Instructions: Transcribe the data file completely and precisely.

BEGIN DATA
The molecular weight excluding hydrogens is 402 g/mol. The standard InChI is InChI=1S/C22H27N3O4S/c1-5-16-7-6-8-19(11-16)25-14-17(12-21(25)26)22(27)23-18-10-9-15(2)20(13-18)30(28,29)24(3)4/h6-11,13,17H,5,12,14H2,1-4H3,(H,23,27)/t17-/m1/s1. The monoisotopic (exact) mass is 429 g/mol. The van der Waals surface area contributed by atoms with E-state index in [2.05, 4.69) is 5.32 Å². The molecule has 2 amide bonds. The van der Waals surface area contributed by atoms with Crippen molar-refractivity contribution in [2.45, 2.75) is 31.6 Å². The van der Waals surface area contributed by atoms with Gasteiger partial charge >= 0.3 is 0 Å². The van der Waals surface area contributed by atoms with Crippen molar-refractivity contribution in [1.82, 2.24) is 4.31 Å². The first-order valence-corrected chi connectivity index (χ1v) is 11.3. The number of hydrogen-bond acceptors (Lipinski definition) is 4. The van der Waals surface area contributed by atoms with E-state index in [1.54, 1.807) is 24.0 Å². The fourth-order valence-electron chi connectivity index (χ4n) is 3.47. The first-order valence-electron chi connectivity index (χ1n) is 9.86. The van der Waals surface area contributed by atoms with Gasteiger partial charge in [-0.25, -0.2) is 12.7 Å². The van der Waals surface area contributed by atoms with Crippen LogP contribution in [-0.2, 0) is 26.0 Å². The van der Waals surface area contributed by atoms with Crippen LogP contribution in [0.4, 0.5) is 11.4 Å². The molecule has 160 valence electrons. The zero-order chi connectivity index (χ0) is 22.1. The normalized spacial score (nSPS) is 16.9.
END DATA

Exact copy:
The molecular weight excluding hydrogens is 402 g/mol. The standard InChI is InChI=1S/C22H27N3O4S/c1-5-16-7-6-8-19(11-16)25-14-17(12-21(25)26)22(27)23-18-10-9-15(2)20(13-18)30(28,29)24(3)4/h6-11,13,17H,5,12,14H2,1-4H3,(H,23,27)/t17-/m1/s1. The monoisotopic (exact) mass is 429 g/mol. The van der Waals surface area contributed by atoms with E-state index in [2.05, 4.69) is 5.32 Å². The molecule has 2 amide bonds. The van der Waals surface area contributed by atoms with Crippen molar-refractivity contribution in [2.45, 2.75) is 31.6 Å². The van der Waals surface area contributed by atoms with Gasteiger partial charge >= 0.3 is 0 Å². The van der Waals surface area contributed by atoms with Crippen molar-refractivity contribution in [1.82, 2.24) is 4.31 Å². The first-order valence-corrected chi connectivity index (χ1v) is 11.3. The number of hydrogen-bond acceptors (Lipinski definition) is 4. The van der Waals surface area contributed by atoms with E-state index in [1.54, 1.807) is 24.0 Å². The fourth-order valence-electron chi connectivity index (χ4n) is 3.47. The first-order valence-electron chi connectivity index (χ1n) is 9.86. The van der Waals surface area contributed by atoms with Gasteiger partial charge in [-0.25, -0.2) is 12.7 Å². The van der Waals surface area contributed by atoms with Crippen LogP contribution in [-0.2, 0) is 26.0 Å². The van der Waals surface area contributed by atoms with Crippen LogP contribution in [0.4, 0.5) is 11.4 Å². The molecule has 160 valence electrons. The zero-order chi connectivity index (χ0) is 22.1. The normalized spacial score (nSPS) is 16.9.